Tuesday, August 26, 2008

Liz's Shoes

We often see makeshift memorials along-side the road as we whiz by and, perhaps, after a momentary pang of sadness for the lives lost we continue on. There are so many such sites of loss, replete with wilted flowers, faded cards, and teddy bears rapidly breaking down in the harshness of the roadside. 

I went for a ride this afternoon after spending the bulk of the morning reading Soldier's Heart: Reading Literature Through Peace and War at West Point. It was one of those interesting days that mark the transition between summer here in the Pac-NW and fall. Though windy, the air still had that softness that is summer, the clouds side slipped through the sky like seagulls, and the sun caressed my cheeks. The city in was in its full-Tuesday cry but there was also a sense of breathlessness or waiting that always attends around approaching holidays. Labor Day is coming up and the school season begins after the holiday with the optimistic smells of freshly cleaned classrooms, paste, and new school supplies. 

I decided that I would head North and East over the top of Lake Washington towards the Redhook Brewery. GVB is running the Super Jock 'N Jill Half Marathon this Sunday and I was thinking of meeting him after the race for a brew and lunch. I ran this a few years ago, had a blast, and set a PR (just under 2 hours). Had a nice sunny tail wind up until I reached Juanita Drive when the wind started shifting around (or was it me) into an on-coming quartering head wind.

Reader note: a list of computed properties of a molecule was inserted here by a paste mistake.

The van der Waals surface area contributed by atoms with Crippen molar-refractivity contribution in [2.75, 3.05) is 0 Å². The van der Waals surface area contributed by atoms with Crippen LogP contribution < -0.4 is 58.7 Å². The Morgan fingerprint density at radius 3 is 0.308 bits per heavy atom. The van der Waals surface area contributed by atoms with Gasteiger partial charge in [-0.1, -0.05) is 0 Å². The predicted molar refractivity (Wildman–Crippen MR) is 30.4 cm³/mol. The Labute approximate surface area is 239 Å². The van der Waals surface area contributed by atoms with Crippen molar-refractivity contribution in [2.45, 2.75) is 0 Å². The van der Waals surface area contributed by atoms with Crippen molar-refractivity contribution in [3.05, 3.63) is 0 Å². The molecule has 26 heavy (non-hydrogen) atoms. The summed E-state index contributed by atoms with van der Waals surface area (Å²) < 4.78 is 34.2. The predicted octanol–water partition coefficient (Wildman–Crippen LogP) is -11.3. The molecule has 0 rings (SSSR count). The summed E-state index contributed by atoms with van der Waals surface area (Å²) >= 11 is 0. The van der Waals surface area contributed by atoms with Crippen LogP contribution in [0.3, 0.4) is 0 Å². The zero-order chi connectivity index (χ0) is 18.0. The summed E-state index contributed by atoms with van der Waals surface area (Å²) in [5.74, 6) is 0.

Bothell is a strange place. I've run, ridden, and driven through it, around it, and even flown over it (but didn't really notice as it slid under the wings) and I still cannot figure it out. How does one describe a place that combines a cute little old-town with urban sprawl and cookie-cutter homes lining up along a river right along-side trailer parks. Then there are the brightly colored chickens that live around the Sammamish Trail. The first time I saw them, the first time I rode through here, I thought I was seeing things. 

I was in a noticing mood today—noticing how the air felt, the leaves on the ground, and the looks on people's faces (bike riders seem to have a rather unique squint) for example—and then, out of the corner of my eye, I saw them. A pair of bronze colored shoes sitting on a park bench. I had to stop. 

They are Liz's Shoes. 

Elizabeth Duncan, a runner, was killed by a 16 year old driver who, while apparently trying to beat a red light, lost control of her car and knocked down a light pole.  

I didn't know Ms. Duncan (and why would I) but I certainly shared the anger at her senseless death. Every runner, and most bikers too, has a story or two of almost being hit by a motor vehicle. It is like playing the lottery and yet we still take the risk. Her credo, "Life's Short, Run Long", becomes all the more poignant in this light. 

And on my way back I noticed yet another memorial along the bike trail just west of the Wayne Golf Course, two narrow strips of what looked like concrete nailed together in a cross with blue lettering on them. I didn't stop, couldn't stop, not for this one.